Introducing new member Julian Davies

We catch up with new Greenwich Printmaker Julian Davies to find out about his reduction linocuts, which combine bright colours, recurring patterns and a playful sense of humour. He explains how his abstract prints are influenced by Japanese Zen gardens, Kandinsky and Frank Zappa.

"Albino Giraffe", reduction linocut by Julian Davies

How did you get into printmaking?

I was introduced to the various printmaking methods at Gray’s School of Art in Aberdeen and decided I wanted to specialise in it. There was something about the process and discipline of the medium that appealed to me and the way I work. I also did a Master’s degree at Newcastle University, which was an enjoyable two years of virtually no interference from any tutors, and almost having the print workshop to myself.

Your often use recurring shapes and patterns in your abstract prints, and they're also influenced by landscapes. How did you decide to explore ideas in that way?

My work started to become more abstract towards the end of my time at Gray’s, but it had been based in landscape beforehand, and I definitely wanted to have a base to work from rather than abstraction for abstraction’s sake. There was certainly an influence from the St Ives School at that time, as well as Kandinsky and the Blue Rider group. This led me to introducing elements from maps while I was working on my Master’s – from Ordnance Survey maps especially – the only proviso being that the parts of the maps I was using had to have some significance to me.

One of Julian's photos from Tofukuji Temple, Kyoto

Now I use a visual language of recurring patterns and themes, which are mostly connected with trips to Japan. There are quite a number of Zen garden references in my work if you know what to look for.

Why do you like to use bold colours?

Colour is hugely important to me, and the artists I admire tend to use bold colours – Matisse, Heron, Kandinsky, McLean – so their influence has undoubtedly crept into my work. I want it to be bold and fun, so the choice of colour and how it interacts with the forms is a part of the process. I do occasionally use a more subtle palette, but it’s never too long before I return to the bolder colours. Print can be a monochromatic medium, which can be striking, but even when I specifically cut a block to produce a black and white image, I’m always thinking about how I can introduce some colour to it.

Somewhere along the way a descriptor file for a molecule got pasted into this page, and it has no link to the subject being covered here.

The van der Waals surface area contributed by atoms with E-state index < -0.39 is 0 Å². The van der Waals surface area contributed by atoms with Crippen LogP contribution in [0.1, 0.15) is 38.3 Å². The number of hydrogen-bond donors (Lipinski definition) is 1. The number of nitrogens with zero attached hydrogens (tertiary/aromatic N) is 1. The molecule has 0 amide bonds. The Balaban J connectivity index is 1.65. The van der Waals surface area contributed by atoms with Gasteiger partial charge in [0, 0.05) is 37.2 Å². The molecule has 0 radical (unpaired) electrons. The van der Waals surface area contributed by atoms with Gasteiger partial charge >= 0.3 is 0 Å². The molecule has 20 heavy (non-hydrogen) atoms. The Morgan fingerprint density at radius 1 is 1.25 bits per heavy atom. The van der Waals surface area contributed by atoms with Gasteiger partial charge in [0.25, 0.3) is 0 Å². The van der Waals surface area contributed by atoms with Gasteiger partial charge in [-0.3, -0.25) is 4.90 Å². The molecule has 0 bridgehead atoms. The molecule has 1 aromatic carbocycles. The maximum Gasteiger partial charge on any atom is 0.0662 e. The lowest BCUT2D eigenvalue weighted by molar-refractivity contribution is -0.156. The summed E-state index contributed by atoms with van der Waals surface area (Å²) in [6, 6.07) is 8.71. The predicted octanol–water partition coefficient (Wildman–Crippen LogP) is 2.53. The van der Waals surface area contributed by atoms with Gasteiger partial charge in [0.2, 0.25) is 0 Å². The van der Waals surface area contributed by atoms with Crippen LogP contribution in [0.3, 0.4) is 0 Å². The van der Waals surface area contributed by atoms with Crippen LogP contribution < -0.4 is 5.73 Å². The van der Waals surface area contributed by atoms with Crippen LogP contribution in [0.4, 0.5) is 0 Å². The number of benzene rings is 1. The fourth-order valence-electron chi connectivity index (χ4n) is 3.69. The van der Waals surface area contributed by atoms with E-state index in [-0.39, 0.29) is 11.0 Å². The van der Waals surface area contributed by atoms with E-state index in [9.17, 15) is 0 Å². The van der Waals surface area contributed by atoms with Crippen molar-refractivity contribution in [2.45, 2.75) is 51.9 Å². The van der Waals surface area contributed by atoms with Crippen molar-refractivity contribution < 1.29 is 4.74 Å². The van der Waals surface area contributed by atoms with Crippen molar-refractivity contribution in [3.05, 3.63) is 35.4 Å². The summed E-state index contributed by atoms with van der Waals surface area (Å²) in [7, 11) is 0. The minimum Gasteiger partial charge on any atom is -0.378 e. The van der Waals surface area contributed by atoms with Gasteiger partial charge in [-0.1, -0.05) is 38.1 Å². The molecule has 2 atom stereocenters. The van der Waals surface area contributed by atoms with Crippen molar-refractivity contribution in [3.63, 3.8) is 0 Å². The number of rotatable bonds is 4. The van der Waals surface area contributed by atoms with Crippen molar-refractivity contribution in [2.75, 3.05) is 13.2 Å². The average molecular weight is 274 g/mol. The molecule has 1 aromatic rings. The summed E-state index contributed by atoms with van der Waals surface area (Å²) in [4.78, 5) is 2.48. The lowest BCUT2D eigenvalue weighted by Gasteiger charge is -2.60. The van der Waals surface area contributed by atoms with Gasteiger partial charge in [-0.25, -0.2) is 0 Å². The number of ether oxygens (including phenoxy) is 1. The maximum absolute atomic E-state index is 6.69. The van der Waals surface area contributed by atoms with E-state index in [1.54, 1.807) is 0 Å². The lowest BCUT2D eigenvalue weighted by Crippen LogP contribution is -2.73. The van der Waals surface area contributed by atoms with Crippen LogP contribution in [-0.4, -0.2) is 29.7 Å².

"Looking Glass", reduction linocut by Julian Davies

What is it about linocut that made you want to focus on it?

I really enjoy the physicality of it, ‘drawing’ with chisels, creating an image as much by what’s removed as what remains. I also love the immediacy of the process – there's no messing about with it, no second chances once areas are cut away – and I can make bold, striking images.

It wasn’t until my final year at Gray’s that I fully immersed myself in the world of relief prints – the ideas I’d been working on at the time just seemed to lend themselves to it. I’d made the occasional linocut, but up until then I’d been making etchings and screenprints. But once I started focusing on relief prints, there was no going back. At that point I was making large-scale woodcuts, with collaged elements to add some colour. When I was at Newcastle, I taught myself the reduction method, which allowed me to move away from monochrome into the world of colour. There was quite a bit of trial and error involved, but once I’d got my head around the process of working backwards, it was reduction printing all the way and this has been my preferred working method ever since.

You’re a painter as well. Does that influence your printmaking?

I’d describe myself as a printmaker first and a painter second, but the two definitely influence each other. There’s something of a struggle between the urge to paint in a looser fashion compared to the harder-edged nature of my print images, so it can be difficult to get the balance between the two. There’s been a cross-pollination of ideas. Patterns and shapes which first appeared in one then go on to appear in the other.

What is your working practice like?

I try and avoid sketchbooks as far as possible because I want to keep a spontaneity to my ideas, which for me personally would be lost if I was coming up with endless studies. There may occasionally be a rough pencil sketch for an idea, but more often than not I’ll work out the idea directly on to the lino. I take a lot of photos and I’m always looking for interesting patterns and different angles on things that can then feed into the work. I’ll often be seen taking photos of the ground, or odd angles, rather than just the touristy shot.